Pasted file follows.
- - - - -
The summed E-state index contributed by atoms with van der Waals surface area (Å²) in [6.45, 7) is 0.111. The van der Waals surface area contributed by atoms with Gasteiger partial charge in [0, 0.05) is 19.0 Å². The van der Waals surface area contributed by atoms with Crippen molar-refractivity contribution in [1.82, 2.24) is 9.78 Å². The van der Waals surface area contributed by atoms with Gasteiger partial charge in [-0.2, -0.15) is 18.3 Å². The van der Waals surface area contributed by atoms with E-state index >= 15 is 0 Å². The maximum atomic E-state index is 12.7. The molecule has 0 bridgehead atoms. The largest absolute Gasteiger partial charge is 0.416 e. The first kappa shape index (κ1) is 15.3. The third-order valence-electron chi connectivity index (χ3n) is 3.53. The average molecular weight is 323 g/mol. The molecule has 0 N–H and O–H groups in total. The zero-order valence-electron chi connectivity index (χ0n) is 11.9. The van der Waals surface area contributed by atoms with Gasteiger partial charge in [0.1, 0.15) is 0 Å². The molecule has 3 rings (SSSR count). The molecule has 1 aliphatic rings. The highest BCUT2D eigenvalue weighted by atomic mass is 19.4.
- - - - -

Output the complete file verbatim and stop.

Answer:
The summed E-state index contributed by atoms with van der Waals surface area (Å²) in [6.45, 7) is 0.111. The van der Waals surface area contributed by atoms with Gasteiger partial charge in [0, 0.05) is 19.0 Å². The van der Waals surface area contributed by atoms with Crippen molar-refractivity contribution in [1.82, 2.24) is 9.78 Å². The van der Waals surface area contributed by atoms with Gasteiger partial charge in [-0.2, -0.15) is 18.3 Å². The van der Waals surface area contributed by atoms with E-state index >= 15 is 0 Å². The maximum atomic E-state index is 12.7. The molecule has 0 bridgehead atoms. The largest absolute Gasteiger partial charge is 0.416 e. The first kappa shape index (κ1) is 15.3. The third-order valence-electron chi connectivity index (χ3n) is 3.53. The average molecular weight is 323 g/mol. The molecule has 0 N–H and O–H groups in total. The zero-order valence-electron chi connectivity index (χ0n) is 11.9. The van der Waals surface area contributed by atoms with Gasteiger partial charge in [0.1, 0.15) is 0 Å². The molecule has 3 rings (SSSR count). The molecule has 1 aliphatic rings. The highest BCUT2D eigenvalue weighted by atomic mass is 19.4.